Beautiful nails are more than just statement pieces. They say a lot about you. A short, polished nail alludes to a professional, no-nonsense kind of woman, while longer, more elegant nails add an element of sophistication. Your nails also speak volumes about your inside health. Problem nails say your body could be nutrient deficient.
The nail itself is mostly made up of keratin, the same protein found in hair and skin. When the blood vessels underneath the nail are circulating properly, the result is a healthy pink nail. Nails are continuously growing. On average, the nail grows about a tenth of an inch each month. So if you want to lengthen your nails, this will generally take about six months.
Fun fact: Nails grow faster on your dominant hand.
Beauty tip: To lessen the likelihood of an ingrown nail and make the nail stronger, allow the edges of the nail to grow out straight.
What is an ideal nail?
The nail should be pink and strong, but not hard, should bend, but not break, and be colorless without ridges, white marks, or dark lines.
If your nails are discolored, thick, with heavy lines or indentions – this may be a sign of illness. Dry and brittle nails may mean you are not getting enough nutrients, or are not digesting and assimilating the nutrients properly.
If you’re already eating well, then adding additional nutrients probably won’t help your nail. But if you’re not, now is the time to start to reverse any nutrient issues you may have.
Eating to take care of your nails will ultimately take care of your whole body making it strong and beautiful.
To nourish your nails and grow strong, healthy, beautiful nails in just six months, add these beauty-boosting nutrients to your daily diet:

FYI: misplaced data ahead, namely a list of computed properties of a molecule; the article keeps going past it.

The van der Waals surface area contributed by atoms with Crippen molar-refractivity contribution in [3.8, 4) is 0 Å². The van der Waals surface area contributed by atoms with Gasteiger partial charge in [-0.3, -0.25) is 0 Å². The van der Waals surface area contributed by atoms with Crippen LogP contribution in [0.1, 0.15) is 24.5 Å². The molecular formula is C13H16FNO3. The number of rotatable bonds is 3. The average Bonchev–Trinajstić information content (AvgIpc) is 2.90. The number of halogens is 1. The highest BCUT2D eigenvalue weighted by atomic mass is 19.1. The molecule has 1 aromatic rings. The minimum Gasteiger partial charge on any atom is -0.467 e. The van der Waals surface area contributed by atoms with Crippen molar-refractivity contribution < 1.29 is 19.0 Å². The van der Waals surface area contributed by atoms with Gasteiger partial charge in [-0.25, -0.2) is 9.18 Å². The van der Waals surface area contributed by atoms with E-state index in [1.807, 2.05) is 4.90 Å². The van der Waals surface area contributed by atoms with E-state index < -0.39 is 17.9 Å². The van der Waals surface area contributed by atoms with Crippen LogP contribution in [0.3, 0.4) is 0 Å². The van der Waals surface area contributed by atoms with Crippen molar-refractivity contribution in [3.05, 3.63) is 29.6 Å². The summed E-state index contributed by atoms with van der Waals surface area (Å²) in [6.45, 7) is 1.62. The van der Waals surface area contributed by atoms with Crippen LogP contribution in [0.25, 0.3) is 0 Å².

Water. This ultimate beauty elixir supports every process in the body. To make sure you’re not dehydrated, press on the nail and see how quickly the color returns. If it takes longer than two seconds, this could mean you’re dehydrated. Being dehydrated over a long period of time can make your nails become brittle.
Protein. Nails are made up of mostly protein, so to grow long and strong nails you must eat a variety of lean quality protein every day. A protein deficiency can show up as white bands across all of your nails.
Iron. An iron-deficiency can make nails brittle. The best animal-based iron sources are lean beef, lamb, chicken, oysters, and eggs. Sources of plant-based iron are spinach, lentils, and beans. To enhance the body’s ability to absorb nonheme iron, include some vitamin C with your meal.
Zinc. A zinc-deficiency can cause white spots or lines to appear across all the nails at once. Chia seeds, chickpeas, oysters, mushrooms, pecans, walnuts, pumpkin seeds and quinoa are excellent sources of zinc.
Calcium. According to an article published in the New England Journal of Medicine, individuals taking calcium supplements sometimes comment that their nails are less brittle or smoother, or that they grow faster. Natural sources of calcium can be found in almonds, Brazil nuts, acorn squash, broccoli, cabbage, chard, kale, spinach, and sardines. Aim for three servings of calcium-rich foods each day.
Vitamin B Complex. B vitamins work together to repair cells and synthesize DNA, while aiding in cell reproduction and growth. Eating a variety of foods will ensure you’re getting all essential B vitamins including thiamine (B1), riboflavin (B2), niacin (B3), pantothenic acid (B5), pyridoxine (B6), biotin (B7), folate (B9) and cobalamin (B12).
- Drink plenty of water to hydrate the nails.
- Eat lean, quality protein every single day.
- Eat foods that contain iron and zinc.
- Eat foods that are calcium-rich.
- Get a healthy dose of B vitamins.
To beautiful nails,